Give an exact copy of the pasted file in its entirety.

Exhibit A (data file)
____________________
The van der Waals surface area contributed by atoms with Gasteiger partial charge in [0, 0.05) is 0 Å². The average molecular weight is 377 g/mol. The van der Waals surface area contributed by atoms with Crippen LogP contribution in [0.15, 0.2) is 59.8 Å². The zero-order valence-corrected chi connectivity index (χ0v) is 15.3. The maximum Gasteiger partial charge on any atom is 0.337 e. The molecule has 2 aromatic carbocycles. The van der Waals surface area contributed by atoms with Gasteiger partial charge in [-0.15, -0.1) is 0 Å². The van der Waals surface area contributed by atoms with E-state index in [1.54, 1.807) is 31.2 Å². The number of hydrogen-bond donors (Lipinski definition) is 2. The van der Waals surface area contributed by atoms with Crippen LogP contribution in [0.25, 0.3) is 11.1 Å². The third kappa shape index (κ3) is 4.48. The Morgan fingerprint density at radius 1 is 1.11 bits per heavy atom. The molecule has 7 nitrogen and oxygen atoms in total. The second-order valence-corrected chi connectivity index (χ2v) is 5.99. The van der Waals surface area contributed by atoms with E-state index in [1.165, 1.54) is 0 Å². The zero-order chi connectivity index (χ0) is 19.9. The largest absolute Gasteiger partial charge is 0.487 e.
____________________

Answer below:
The van der Waals surface area contributed by atoms with Gasteiger partial charge in [0, 0.05) is 0 Å². The average molecular weight is 377 g/mol. The van der Waals surface area contributed by atoms with Crippen LogP contribution in [0.15, 0.2) is 59.8 Å². The zero-order valence-corrected chi connectivity index (χ0v) is 15.3. The maximum Gasteiger partial charge on any atom is 0.337 e. The molecule has 2 aromatic carbocycles. The van der Waals surface area contributed by atoms with Gasteiger partial charge in [-0.15, -0.1) is 0 Å². The van der Waals surface area contributed by atoms with E-state index in [1.54, 1.807) is 31.2 Å². The number of hydrogen-bond donors (Lipinski definition) is 2. The van der Waals surface area contributed by atoms with Crippen LogP contribution in [0.25, 0.3) is 11.1 Å². The third kappa shape index (κ3) is 4.48. The Morgan fingerprint density at radius 1 is 1.11 bits per heavy atom. The molecule has 7 nitrogen and oxygen atoms in total. The second-order valence-corrected chi connectivity index (χ2v) is 5.99. The van der Waals surface area contributed by atoms with E-state index in [1.165, 1.54) is 0 Å². The zero-order chi connectivity index (χ0) is 19.9. The largest absolute Gasteiger partial charge is 0.487 e.